West Virginia chapter hopes game cams deter poaching

Mike Sayre, president of the Ernie Nester chapter in West Virginia, presents a Spy Point camera to David Hylton, a state conservation officer. Hylton will use the camera to deter poaching on the catch-and-release-only section of Paint Creek in Fayette County. (Photo courtesy of Mike Sayre.)

By Mark Taylor

Glenn Nelson isn’t one of those guys who simply seethes when he spots poachers.

He acts.

An officer with the Ernie Nester chapter of TU in West Virginia, Nelson snaps photos of license plates and forwards them to authorities when he spots poachers creeling fish from catch-and-release-only streams, including Paint Creek, a trout stream near Nelson’s home.

It helps, but now the chapter is taking things a step further.

They recently dropped a couple hundred bucks on a motion- and heat-activated camera and passed the camera along to the conservation officer David Hylton of the West Virginia Department of Natural Resources law enforcement division.

Hylton will set up the camera along a Paint Creek, part of which is managed under special regulations.

Chapter president Mike Sayre said the chapter has been helping with efforts to establish a semi-wild brown trout fishery on a 2-mile, specially regulated stretch for a while.

“We’ve been putting fingerling brown trout in there for 20 years,” Sayre said.

But the section has not reached its potential, Sayre said, and the suspicion is that poaching is a contributing factor.

There are also several spots where litter and dumping are problems, so monitoring could help with that issue, too.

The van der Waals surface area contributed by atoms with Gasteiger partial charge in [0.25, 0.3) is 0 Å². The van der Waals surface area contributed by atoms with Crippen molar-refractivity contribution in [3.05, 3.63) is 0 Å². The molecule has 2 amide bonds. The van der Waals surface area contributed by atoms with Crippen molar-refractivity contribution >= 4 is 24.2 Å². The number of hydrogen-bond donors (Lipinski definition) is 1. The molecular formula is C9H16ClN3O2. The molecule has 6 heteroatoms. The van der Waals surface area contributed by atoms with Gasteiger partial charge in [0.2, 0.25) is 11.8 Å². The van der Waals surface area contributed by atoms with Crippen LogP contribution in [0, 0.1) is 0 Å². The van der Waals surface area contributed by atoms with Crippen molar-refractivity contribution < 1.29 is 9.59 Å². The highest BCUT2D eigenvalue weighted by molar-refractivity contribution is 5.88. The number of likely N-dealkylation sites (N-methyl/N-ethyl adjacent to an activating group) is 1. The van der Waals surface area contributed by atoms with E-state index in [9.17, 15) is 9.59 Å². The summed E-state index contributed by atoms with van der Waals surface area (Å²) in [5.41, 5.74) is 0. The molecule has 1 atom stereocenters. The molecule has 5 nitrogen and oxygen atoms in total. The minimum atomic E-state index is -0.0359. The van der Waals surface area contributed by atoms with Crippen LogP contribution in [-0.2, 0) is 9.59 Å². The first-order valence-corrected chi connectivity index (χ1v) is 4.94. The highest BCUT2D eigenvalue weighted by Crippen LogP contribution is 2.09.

The Spy Point Tiny W3 camera system is unique. It features a camera and transmitter, which sends images to a remote receiver that can be up to 500 yards away.

With traditional game cameras, if someone spots the unit they can simply steal it.

“People will look for cameras, and if they find one they will take it,” Sayre said. “But if they take one of these cameras we will still have their picture.”

Up to 10 cameras can be connected to a single receiver. The chapter bought a few dummy cameras, too.

The plan is to install signs letting folks know the area is under video surveillance, so the effort is not so much about nailing fish thieves and litterers as it is about deterrence.

“It won’t take long for the word to get out,” Sayre said.

Sayre said the game warden who will deploy the camera will keep him and the chapter posted. He’s eager to get the first report.

If the effort succeeds in reducing illegal activity along the stream, it could serve as inspiration for other chapters to follow suit and take an active role in policing waters being abused by poachers and litterers.

By Mark Taylor. A native of rural southern Oregon, Mark Taylor has lived in Virginia since serving a stint as a ship-based naval officer in Norfolk. He joined the TU staff in 2014 after a 20-year run as a newspaper journalist, the final 16 as the outdoors editor of the Roanoke Times. A graduate of Northwestern University, he lives in Roanoke with his wife and, when they're home from college, his twin daughters.